During a labour strike in the early 1950’s in the gritty streets of Brooklyn, Harry Black (Stephen Lang), the leader of the strike office falls suddenly in love with a sensual transvestite and while he struggles to deal with this swift change in his life, his wife and child are neglected at home. On the same streets Tralala (Jennifer Jason Leigh), a lost soul who works as a hooker, tries to trick soldiers and other drunken males of their money. Intertwined with Harry and Tralala, other people in the same neighbourhood struggles with various personal problems and issues. The connecting thread is the desperation for love and confirmation…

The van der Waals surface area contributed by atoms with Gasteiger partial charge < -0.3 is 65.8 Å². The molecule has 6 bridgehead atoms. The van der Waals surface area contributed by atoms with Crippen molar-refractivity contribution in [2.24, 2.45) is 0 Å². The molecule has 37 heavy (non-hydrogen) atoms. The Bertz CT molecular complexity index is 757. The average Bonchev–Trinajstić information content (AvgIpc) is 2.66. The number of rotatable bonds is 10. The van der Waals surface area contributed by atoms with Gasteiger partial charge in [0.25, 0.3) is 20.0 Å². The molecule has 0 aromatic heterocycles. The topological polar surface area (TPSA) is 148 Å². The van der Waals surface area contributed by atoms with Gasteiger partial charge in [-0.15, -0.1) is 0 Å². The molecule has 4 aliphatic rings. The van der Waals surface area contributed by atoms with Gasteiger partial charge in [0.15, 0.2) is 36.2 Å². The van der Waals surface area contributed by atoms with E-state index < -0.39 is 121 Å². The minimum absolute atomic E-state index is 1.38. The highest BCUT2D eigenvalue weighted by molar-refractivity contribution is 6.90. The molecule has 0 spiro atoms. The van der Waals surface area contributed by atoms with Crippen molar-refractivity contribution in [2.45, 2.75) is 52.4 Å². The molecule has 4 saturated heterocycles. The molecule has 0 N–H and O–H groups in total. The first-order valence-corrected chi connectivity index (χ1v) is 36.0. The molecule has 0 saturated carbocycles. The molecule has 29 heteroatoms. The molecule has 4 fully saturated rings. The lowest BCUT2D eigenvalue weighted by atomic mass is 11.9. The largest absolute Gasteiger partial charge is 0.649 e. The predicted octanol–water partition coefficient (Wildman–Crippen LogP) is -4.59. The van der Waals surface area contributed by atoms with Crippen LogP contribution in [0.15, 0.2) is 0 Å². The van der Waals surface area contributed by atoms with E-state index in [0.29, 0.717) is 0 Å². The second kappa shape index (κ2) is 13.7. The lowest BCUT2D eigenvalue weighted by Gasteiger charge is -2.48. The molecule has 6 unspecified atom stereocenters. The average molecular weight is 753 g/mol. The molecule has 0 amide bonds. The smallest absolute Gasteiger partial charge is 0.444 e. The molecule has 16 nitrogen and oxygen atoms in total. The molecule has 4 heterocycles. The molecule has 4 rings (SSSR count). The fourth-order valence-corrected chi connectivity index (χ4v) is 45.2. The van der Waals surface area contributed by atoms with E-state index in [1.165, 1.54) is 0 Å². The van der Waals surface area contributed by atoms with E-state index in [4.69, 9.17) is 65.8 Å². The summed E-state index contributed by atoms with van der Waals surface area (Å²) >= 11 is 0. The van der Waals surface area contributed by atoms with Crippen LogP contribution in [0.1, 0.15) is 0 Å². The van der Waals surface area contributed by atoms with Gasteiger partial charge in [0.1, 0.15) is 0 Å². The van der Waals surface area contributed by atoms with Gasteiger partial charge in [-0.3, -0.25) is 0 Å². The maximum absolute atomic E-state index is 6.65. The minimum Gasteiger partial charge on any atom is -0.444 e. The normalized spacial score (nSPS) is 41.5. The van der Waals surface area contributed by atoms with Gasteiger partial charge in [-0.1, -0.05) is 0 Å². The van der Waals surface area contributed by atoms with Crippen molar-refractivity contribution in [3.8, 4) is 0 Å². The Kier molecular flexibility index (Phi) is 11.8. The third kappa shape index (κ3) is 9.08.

“Last Exit to Brooklyn” is a 1964 novel by American author Hubert Selby, Jr. The novel has become a cult classic because of its harsh, uncompromising look at lower class Brooklyn in the 1950s and for its brusque, everyman style of prose. Although critics and fellow writers praised the book on its release, “Last Exit to Brooklyn” caused much controversy because of its frank portrayals of taboo subjects, such as drug use, street violence, gang rape, homosexuality, transvestism and domestic violence. It was the subject of an important obscenity trial in the United Kingdom and was banned in Italy. There had been several attempts to adapt “Last Exit to Brooklyn” into a film prior to this version. One of the earliest attempts was made by producer Steve Krantz and animator Ralph Bakshi, who wanted to direct a live-action film based on the novel. Bakshi had sought out the rights to the novel after completing Heavy Traffic, a film which shared many themes with Selby’s novel. Selby agreed to the adaptation, and actor Robert De Niro accepted the role of Harry in Strike. According to Bakshi, “the whole thing fell apart when Krantz and I had a falling out over past business. It was a disappointment to me and Selby. Selby and I tried a few other screenplays after that on other subjects, but I could not shake Last Exit from my mind.” In 1989, director Uli Edel adapted the novel into a film. The screenplay was written by Desmond Nakano. Selby made a cameo appearance in the film as the taxi driver who accidentally hits the transvestite Georgette (played by Alexis Arquette). Mark Knopfler of Dire Straits provided the film score. The film version received excellent reviews and won a few critics’ awards for Leigh’s portrayal of Tralala, though its limited distribution and downbeat subject matter prevented it from becoming a commercial success. Ralph Bakshi referred to Edel’s film as being “like a hot dog without mustard,” saying that the film “was done horribly.” “Last Exit to Brooklyn” puts the focus on love and the strong bond between humans, both in love relations and in family relations. The film handles also violence and the weak human nature when instincts takes over. The violence is harsh and unjustified/brutal as in real life, which is also a strength in the movie. The gang-rape of Tralala is truly emotionally strong and difficult to watch. Both Stephen Lang and Jennifer Jason Leigh is at the top of their A-game. The general vibe is gritty, dangerous, dirty, ugly and dark plus that the movie carries an “authentic” stamp all over it. Despite the fact that the movie sometimes feels a bit over theatrical. I reckon due to the fact that the director wanted to include all the different storylines and characters in the book, we get a bit of a uneven story since some characters and their stories are not as strong as Harry and Tralala´s descend into darkness. “Last Exit to Brooklyn” is a powerful piece of film for sure and it gives us a different vision of the 50´s, normally portrayed as colourful and glitzy. The movie challenges you to think about the universal things in life, about humanity and the actions taken. (4 out of 5)

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